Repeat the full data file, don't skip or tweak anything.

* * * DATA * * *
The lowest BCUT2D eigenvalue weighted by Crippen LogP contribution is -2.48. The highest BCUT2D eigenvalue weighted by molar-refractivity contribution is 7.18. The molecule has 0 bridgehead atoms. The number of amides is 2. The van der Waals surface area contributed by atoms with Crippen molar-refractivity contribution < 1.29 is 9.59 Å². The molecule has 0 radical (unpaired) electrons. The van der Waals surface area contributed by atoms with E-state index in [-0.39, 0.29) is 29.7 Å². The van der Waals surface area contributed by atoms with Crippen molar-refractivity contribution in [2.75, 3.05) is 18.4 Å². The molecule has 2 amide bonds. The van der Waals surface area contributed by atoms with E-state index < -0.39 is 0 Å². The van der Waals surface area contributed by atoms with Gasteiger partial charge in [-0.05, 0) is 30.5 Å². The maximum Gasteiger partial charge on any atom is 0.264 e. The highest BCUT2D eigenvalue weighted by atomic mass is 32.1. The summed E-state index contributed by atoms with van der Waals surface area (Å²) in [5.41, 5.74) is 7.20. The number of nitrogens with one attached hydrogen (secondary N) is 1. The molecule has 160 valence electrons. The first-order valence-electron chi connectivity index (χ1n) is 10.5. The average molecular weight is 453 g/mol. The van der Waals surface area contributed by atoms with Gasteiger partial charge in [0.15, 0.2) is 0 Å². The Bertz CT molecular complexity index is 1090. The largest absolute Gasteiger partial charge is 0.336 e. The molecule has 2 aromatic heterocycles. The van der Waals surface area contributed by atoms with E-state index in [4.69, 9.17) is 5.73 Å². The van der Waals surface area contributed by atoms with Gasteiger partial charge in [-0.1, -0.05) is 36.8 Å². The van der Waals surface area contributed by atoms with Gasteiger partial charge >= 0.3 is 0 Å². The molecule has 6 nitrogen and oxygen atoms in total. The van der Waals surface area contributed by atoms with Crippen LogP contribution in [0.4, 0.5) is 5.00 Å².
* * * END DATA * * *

The lowest BCUT2D eigenvalue weighted by Crippen LogP contribution is -2.48. The highest BCUT2D eigenvalue weighted by molar-refractivity contribution is 7.18. The molecule has 0 bridgehead atoms. The number of amides is 2. The van der Waals surface area contributed by atoms with Crippen molar-refractivity contribution < 1.29 is 9.59 Å². The molecule has 0 radical (unpaired) electrons. The van der Waals surface area contributed by atoms with E-state index in [-0.39, 0.29) is 29.7 Å². The van der Waals surface area contributed by atoms with Crippen molar-refractivity contribution in [2.75, 3.05) is 18.4 Å². The molecule has 2 amide bonds. The van der Waals surface area contributed by atoms with E-state index < -0.39 is 0 Å². The van der Waals surface area contributed by atoms with Gasteiger partial charge in [-0.05, 0) is 30.5 Å². The maximum Gasteiger partial charge on any atom is 0.264 e. The highest BCUT2D eigenvalue weighted by atomic mass is 32.1. The summed E-state index contributed by atoms with van der Waals surface area (Å²) in [5.41, 5.74) is 7.20. The number of nitrogens with one attached hydrogen (secondary N) is 1. The molecule has 160 valence electrons. The first-order valence-electron chi connectivity index (χ1n) is 10.5. The average molecular weight is 453 g/mol. The van der Waals surface area contributed by atoms with Gasteiger partial charge in [0.15, 0.2) is 0 Å². The Bertz CT molecular complexity index is 1090. The largest absolute Gasteiger partial charge is 0.336 e. The molecule has 2 aromatic heterocycles. The van der Waals surface area contributed by atoms with E-state index in [4.69, 9.17) is 5.73 Å². The van der Waals surface area contributed by atoms with Gasteiger partial charge in [-0.1, -0.05) is 36.8 Å². The van der Waals surface area contributed by atoms with Gasteiger partial charge >= 0.3 is 0 Å². The molecule has 6 nitrogen and oxygen atoms in total. The van der Waals surface area contributed by atoms with Crippen LogP contribution in [0.4, 0.5) is 5.00 Å².